Flowers in Jerusalem
Helene Eisenstein , THE JERUSALEM POST
Not limited to just canvas, Danish artist Anne Julie makes flowers bloom out of carved wood as well. She’s “a celebrity artist in the world of crafting smoking pipes,” according to Mark Kotliar, director of the Tel Aviv-based Pipe and Tea Company. Julie debuts her painting and pipe collection locally at the Jerusalem International YMCA this Sunday.
For over forty years, Julie has drawn inspiration from Danish gardens and life. Her images of flowers, children and clowns have been exhibited in Japan, Italy and the United States. Kotliar describes her work as, “paintings that make you very happy just by seeing them.” Her energy manifests itself in brilliant colors, bold brushstrokes and images of spring. Bordering on the abstract, Julie’s paintings allow the viewer room for interpretation while still emanating an undeniable feeling of joy.
The Pipe and Tea Company is sponsoring Julie’s exhibition because of her status in the world of smoking pipes and because it feels that Israel should experience her energetic artwork. Primarily an importer of exotic teas, The Pipe and Tea Company also sells ornate pipes at its Tel Aviv showroom. Julie’s exhibition is their first venture of this sort, one that Kotliar hopes will attract both smoking pipe aficionados and art enthusiasts. The exhibit’s goal, he says, “is to show people a new artist that Israel has never seen. She loves it here, so Israel should see her art.”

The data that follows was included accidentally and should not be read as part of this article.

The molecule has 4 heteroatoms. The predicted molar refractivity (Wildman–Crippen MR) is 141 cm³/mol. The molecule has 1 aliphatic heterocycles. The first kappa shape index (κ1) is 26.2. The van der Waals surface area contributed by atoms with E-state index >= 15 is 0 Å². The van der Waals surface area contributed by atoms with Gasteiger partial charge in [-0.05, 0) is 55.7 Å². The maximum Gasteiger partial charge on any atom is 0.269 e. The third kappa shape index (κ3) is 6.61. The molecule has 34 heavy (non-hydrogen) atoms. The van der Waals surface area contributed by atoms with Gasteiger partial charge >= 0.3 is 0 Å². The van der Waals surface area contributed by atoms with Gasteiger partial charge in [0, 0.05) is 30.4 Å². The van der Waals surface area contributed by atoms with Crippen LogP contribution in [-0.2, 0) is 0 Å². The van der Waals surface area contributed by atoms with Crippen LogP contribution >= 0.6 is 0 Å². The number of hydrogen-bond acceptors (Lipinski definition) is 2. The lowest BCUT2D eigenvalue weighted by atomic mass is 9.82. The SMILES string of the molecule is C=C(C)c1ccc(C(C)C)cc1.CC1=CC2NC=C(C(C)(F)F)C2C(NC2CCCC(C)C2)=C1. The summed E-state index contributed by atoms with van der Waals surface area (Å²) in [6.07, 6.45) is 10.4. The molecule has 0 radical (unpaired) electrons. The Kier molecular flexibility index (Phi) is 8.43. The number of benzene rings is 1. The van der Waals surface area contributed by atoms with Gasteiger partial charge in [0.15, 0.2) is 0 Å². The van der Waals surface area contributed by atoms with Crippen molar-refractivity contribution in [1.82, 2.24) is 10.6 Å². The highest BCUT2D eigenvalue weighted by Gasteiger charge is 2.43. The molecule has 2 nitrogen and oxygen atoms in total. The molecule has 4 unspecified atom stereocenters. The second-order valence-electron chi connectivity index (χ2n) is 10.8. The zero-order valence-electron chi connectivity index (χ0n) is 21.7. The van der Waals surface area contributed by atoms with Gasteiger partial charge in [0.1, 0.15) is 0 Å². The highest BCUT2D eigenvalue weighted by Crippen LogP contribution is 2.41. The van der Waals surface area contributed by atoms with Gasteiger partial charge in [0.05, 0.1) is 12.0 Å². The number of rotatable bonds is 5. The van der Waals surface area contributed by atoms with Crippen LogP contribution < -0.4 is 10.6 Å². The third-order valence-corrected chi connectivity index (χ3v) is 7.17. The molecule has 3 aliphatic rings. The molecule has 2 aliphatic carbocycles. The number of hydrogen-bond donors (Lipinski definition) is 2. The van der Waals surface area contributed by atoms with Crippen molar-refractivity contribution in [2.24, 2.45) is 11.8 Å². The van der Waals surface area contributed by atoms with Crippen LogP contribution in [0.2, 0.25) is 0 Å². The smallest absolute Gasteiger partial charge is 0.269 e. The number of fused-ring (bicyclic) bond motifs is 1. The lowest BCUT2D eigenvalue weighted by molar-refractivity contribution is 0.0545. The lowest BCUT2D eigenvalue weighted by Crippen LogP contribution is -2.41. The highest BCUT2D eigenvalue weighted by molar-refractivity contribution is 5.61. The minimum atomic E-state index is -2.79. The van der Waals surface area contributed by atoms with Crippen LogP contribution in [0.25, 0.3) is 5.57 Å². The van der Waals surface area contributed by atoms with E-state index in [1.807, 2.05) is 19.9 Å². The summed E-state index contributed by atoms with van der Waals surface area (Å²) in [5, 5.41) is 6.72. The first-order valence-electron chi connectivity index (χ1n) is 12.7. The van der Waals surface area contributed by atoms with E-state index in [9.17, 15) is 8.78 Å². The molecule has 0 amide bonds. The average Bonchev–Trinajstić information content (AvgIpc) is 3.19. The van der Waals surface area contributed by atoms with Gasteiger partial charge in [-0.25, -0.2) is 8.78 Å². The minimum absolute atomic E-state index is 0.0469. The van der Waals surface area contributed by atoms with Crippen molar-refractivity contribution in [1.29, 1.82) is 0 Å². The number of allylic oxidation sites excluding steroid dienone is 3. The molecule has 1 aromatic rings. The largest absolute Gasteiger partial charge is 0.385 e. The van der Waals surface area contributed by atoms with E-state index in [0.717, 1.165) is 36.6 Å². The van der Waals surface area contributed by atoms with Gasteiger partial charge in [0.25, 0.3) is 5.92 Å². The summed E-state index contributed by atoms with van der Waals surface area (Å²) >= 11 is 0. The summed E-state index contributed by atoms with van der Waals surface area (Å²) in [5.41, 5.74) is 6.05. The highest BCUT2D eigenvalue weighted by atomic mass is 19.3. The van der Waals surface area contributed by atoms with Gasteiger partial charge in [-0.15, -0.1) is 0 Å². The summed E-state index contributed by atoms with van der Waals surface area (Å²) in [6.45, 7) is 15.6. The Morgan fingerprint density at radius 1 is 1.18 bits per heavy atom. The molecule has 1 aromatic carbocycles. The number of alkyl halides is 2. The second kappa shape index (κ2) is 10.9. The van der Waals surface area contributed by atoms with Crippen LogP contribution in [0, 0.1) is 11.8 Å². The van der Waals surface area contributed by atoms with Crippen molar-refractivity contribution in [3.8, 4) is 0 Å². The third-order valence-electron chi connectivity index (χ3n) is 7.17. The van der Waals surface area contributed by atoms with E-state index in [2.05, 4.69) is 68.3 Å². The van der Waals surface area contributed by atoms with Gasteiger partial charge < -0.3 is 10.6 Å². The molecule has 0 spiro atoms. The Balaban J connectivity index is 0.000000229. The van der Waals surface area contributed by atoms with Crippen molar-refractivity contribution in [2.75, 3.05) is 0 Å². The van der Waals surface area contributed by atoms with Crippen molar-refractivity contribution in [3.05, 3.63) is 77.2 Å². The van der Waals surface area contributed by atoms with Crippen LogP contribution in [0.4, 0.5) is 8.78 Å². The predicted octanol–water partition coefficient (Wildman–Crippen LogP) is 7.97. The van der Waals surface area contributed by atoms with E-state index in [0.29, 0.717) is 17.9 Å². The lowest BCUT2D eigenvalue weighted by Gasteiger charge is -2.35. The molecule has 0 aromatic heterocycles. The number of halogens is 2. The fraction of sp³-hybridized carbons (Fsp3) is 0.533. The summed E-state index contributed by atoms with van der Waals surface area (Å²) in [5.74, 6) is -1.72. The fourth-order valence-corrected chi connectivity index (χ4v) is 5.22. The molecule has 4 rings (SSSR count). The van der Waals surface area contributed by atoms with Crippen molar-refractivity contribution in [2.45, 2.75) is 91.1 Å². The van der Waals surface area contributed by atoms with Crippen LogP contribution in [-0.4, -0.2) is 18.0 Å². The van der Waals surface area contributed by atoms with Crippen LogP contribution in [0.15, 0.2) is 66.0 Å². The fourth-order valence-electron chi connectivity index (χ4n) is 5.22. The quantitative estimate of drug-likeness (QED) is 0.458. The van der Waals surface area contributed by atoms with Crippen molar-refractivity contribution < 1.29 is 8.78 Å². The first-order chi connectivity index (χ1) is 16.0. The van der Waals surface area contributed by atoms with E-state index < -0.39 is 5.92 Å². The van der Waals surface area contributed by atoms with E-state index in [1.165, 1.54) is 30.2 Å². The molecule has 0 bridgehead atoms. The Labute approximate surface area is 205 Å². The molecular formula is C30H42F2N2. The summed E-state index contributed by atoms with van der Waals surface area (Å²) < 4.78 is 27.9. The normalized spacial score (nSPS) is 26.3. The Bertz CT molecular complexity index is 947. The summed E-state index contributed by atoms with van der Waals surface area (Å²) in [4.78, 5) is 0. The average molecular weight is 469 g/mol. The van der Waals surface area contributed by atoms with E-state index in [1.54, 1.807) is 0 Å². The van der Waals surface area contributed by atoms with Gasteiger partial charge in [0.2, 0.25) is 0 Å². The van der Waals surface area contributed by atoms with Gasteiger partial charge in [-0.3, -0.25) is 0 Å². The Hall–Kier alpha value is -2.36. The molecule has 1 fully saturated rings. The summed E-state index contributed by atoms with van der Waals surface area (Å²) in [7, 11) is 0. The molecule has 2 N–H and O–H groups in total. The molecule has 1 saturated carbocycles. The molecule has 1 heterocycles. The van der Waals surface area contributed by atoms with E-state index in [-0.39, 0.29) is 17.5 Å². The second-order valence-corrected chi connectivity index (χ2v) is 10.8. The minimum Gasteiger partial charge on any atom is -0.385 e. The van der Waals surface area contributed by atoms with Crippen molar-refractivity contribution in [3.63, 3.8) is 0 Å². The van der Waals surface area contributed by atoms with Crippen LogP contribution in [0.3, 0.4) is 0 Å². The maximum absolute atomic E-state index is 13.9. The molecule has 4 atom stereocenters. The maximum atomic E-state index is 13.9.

Julie travels to Israel annually, frequently visiting and painting images of the Dead Sea and Jerusalem. Of the thirty pieces to be displayed (and on sale) at the YMCA, a number were influenced by Jerusalem and its culture. Due to the delicate nature of her carved pipes, a selection of them will only be displayed when a member of the Pipe and Tea Company is present.
Anne Julie’s art goes on display at the Jerusalem International YMCA (26 King David St., (02) 569-2692) from March 8 to 22 and her pipes till the 10. Entrance is free.